Kouts, Indiana. It's where I grew up. Have you ever heard of it? Probably not.
I graduated with 53 students total, and I had been going to school with a majority of them since preschool. I live with cornfields surrounding my house, and I'm definitely not the only one. On the last day of school, the farmers drive their tractors and line them up in the parking lot. For fun, we had to go to the town over, because that is where the movie theatre and all the restaurants are. And, if your parents also grew up in Kouts, there is a good chance that half of the teachers you have also taught your mom and dad in high school. Growing up here, things were a little different.
Kouts has one main road that runs through the entire town, deemed Main Street. Main Street holds all that Kouts has to offer in the way of shopping and eating. Save a Lot and Dollar General are the two grocery stores we have, and usually, you don't go there unless your mom forgot to get something from the Walmart that is 30 minutes away. Family Express is the only gas station that is within a 25-mile radius and is the hub for late night snacks and Redbox movies.
Moser Tire and Great Value Hardware store are both family owned, and the only time you'll see the men who own it not in flannels and workbooks is Sunday morning in the pews at church. George's Koffee Kup is a little diner open for breakfast and lunch, and a town favorite. Groups of friends gather there for breakfast on Wednesdays, because school starts 40 minutes later, and my brother swears that one day he'll be one of the old men who sit at the same table every day to drink coffee and swap farm stories.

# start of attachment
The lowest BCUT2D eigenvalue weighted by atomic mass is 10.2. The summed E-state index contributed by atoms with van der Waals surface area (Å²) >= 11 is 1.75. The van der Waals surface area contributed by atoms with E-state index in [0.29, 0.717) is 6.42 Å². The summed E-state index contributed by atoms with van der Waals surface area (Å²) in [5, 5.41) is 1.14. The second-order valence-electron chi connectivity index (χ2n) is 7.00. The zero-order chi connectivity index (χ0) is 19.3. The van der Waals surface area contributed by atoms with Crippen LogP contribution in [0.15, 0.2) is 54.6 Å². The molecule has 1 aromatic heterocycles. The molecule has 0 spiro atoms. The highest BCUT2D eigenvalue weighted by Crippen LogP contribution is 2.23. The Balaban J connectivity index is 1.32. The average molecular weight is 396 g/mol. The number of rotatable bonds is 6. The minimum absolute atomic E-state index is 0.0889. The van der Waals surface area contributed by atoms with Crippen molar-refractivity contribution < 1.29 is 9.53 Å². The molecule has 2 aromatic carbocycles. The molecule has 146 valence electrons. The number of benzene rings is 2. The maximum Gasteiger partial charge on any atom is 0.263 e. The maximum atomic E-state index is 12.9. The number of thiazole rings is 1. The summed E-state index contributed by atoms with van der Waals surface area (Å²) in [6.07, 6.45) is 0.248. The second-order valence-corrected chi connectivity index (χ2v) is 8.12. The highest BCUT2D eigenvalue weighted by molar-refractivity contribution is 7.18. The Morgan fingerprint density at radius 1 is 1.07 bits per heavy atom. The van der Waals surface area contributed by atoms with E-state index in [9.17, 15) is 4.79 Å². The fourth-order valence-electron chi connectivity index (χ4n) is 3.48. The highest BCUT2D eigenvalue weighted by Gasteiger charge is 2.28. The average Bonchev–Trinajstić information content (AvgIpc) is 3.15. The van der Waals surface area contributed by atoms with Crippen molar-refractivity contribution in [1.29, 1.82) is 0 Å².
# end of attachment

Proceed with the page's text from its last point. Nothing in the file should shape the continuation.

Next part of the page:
There's an antique shop and a library. And, of course, Birky's Bakery. In the majority of Kouts, you're either a Birky or you're related to one. Driving through this town takes you a total of five minutes, and then it is gone. But, this little town is my home.
Going to a small high school means everyone knows your business. What you did last night, who your parents are, what mistake you made 6 years ago, and how you looked when you went through those awkward middle school years
This school is where I learned that I am not a sporty girl, where I made some of my truest friends, and even where I had my first kiss. Your teachers were Mr. and Mrs. at school, but when they were your friends' parents, or at church on Sunday they were Jack and Susan. Our teachers cared about us, and they took time to make sure that you were being the best person that you could possibly be.
There were cliques, jocks, popular girls, nerds, and farmers(who had to get out of bed at the crack of dawn to do chores before they came to school.) But, we were all friends. The nerds dated the jocks and the populars made efforts to ask the outcasts to sit with them at lunch. Bullying wasn't tolerated and we created a bond that we didn't even know we were creating. "I can't wait to get out of this school." "I am getting out of this town as soon as I can."
These are statements that were often said, and sometimes by me. But this school is where we found each other. They say that you make your real friends at college, and while this may be true, you meet your first friends in high school. And those are the ones who help you learn how to be a better person. At prom, we held hands in a circle and looked around at the people who helped shape us into the adults we became. As I looked at each of their faces, they morphed into the babies that we once were and I knew that I'd never forget them.
The world moves a lot faster outside of Kouts, Indiana. There's no doubt about that. And, now that I live in West Lafayette, I know that there is more to the world than the little bubble of farmland that I was raised in. But, as John Cougar Mellencamp once said, "my bed is in a small town. And that's good enough for me."